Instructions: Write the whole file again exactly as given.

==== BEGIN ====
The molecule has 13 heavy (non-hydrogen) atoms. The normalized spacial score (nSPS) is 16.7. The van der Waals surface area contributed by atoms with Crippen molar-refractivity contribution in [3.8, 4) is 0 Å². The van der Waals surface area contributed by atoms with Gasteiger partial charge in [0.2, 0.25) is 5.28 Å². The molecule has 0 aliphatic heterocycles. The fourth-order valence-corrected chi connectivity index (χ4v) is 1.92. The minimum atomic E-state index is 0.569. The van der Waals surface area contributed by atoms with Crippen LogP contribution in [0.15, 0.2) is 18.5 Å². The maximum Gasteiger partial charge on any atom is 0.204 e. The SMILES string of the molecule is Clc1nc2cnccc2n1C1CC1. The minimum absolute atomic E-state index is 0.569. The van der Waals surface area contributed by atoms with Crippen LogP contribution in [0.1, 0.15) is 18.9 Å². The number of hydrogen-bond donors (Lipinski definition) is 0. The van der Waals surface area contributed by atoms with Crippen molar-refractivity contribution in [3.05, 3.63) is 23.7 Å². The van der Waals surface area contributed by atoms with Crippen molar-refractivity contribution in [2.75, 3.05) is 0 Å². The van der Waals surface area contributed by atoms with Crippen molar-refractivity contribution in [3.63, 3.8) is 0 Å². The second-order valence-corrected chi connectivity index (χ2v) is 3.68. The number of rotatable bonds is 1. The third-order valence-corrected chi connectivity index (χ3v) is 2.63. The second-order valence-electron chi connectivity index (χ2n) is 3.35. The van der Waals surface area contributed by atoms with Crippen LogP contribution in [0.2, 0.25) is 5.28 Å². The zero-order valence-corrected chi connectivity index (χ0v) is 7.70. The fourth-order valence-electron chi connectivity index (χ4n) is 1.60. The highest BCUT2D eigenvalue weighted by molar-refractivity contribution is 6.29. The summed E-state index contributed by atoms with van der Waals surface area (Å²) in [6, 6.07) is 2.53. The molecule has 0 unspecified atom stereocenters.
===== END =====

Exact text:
The molecule has 13 heavy (non-hydrogen) atoms. The normalized spacial score (nSPS) is 16.7. The van der Waals surface area contributed by atoms with Crippen molar-refractivity contribution in [3.8, 4) is 0 Å². The van der Waals surface area contributed by atoms with Gasteiger partial charge in [0.2, 0.25) is 5.28 Å². The molecule has 0 aliphatic heterocycles. The fourth-order valence-corrected chi connectivity index (χ4v) is 1.92. The minimum atomic E-state index is 0.569. The van der Waals surface area contributed by atoms with Crippen LogP contribution in [0.15, 0.2) is 18.5 Å². The maximum Gasteiger partial charge on any atom is 0.204 e. The SMILES string of the molecule is Clc1nc2cnccc2n1C1CC1. The minimum absolute atomic E-state index is 0.569. The van der Waals surface area contributed by atoms with Crippen LogP contribution in [0.1, 0.15) is 18.9 Å². The number of hydrogen-bond donors (Lipinski definition) is 0. The van der Waals surface area contributed by atoms with Crippen molar-refractivity contribution in [3.05, 3.63) is 23.7 Å². The van der Waals surface area contributed by atoms with Crippen molar-refractivity contribution in [2.75, 3.05) is 0 Å². The van der Waals surface area contributed by atoms with Crippen molar-refractivity contribution in [3.63, 3.8) is 0 Å². The second-order valence-corrected chi connectivity index (χ2v) is 3.68. The number of rotatable bonds is 1. The third-order valence-corrected chi connectivity index (χ3v) is 2.63. The second-order valence-electron chi connectivity index (χ2n) is 3.35. The van der Waals surface area contributed by atoms with Crippen LogP contribution in [0.2, 0.25) is 5.28 Å². The zero-order valence-corrected chi connectivity index (χ0v) is 7.70. The fourth-order valence-electron chi connectivity index (χ4n) is 1.60. The highest BCUT2D eigenvalue weighted by molar-refractivity contribution is 6.29. The summed E-state index contributed by atoms with van der Waals surface area (Å²) in [6, 6.07) is 2.53. The molecule has 0 unspecified atom stereocenters.